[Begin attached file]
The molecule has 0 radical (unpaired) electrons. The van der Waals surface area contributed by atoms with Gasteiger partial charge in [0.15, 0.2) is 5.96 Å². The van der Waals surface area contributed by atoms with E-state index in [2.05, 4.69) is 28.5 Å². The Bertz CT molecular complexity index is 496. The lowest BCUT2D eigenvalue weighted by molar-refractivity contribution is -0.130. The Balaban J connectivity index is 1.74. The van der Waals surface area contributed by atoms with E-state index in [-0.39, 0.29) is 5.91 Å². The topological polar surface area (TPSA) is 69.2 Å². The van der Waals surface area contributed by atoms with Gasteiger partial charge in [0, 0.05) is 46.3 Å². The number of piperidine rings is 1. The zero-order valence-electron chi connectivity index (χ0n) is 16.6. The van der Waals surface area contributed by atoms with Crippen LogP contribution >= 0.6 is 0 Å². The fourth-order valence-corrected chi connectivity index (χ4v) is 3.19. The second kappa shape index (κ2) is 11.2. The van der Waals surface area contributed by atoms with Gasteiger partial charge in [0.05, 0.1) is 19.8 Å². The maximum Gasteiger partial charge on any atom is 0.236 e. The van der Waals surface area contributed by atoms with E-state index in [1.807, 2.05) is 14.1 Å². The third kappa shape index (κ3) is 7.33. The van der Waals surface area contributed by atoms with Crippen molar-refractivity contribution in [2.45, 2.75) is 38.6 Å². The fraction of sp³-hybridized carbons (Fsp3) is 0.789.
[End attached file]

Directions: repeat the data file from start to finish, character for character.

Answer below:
The molecule has 0 radical (unpaired) electrons. The van der Waals surface area contributed by atoms with Gasteiger partial charge in [0.15, 0.2) is 5.96 Å². The van der Waals surface area contributed by atoms with E-state index in [2.05, 4.69) is 28.5 Å². The Bertz CT molecular complexity index is 496. The lowest BCUT2D eigenvalue weighted by molar-refractivity contribution is -0.130. The Balaban J connectivity index is 1.74. The van der Waals surface area contributed by atoms with E-state index in [-0.39, 0.29) is 5.91 Å². The topological polar surface area (TPSA) is 69.2 Å². The van der Waals surface area contributed by atoms with Gasteiger partial charge in [0, 0.05) is 46.3 Å². The number of piperidine rings is 1. The zero-order valence-electron chi connectivity index (χ0n) is 16.6. The van der Waals surface area contributed by atoms with Crippen LogP contribution >= 0.6 is 0 Å². The fourth-order valence-corrected chi connectivity index (χ4v) is 3.19. The second kappa shape index (κ2) is 11.2. The van der Waals surface area contributed by atoms with Gasteiger partial charge in [0.05, 0.1) is 19.8 Å². The maximum Gasteiger partial charge on any atom is 0.236 e. The van der Waals surface area contributed by atoms with E-state index in [1.807, 2.05) is 14.1 Å². The third kappa shape index (κ3) is 7.33. The van der Waals surface area contributed by atoms with Crippen molar-refractivity contribution in [2.45, 2.75) is 38.6 Å². The fraction of sp³-hybridized carbons (Fsp3) is 0.789.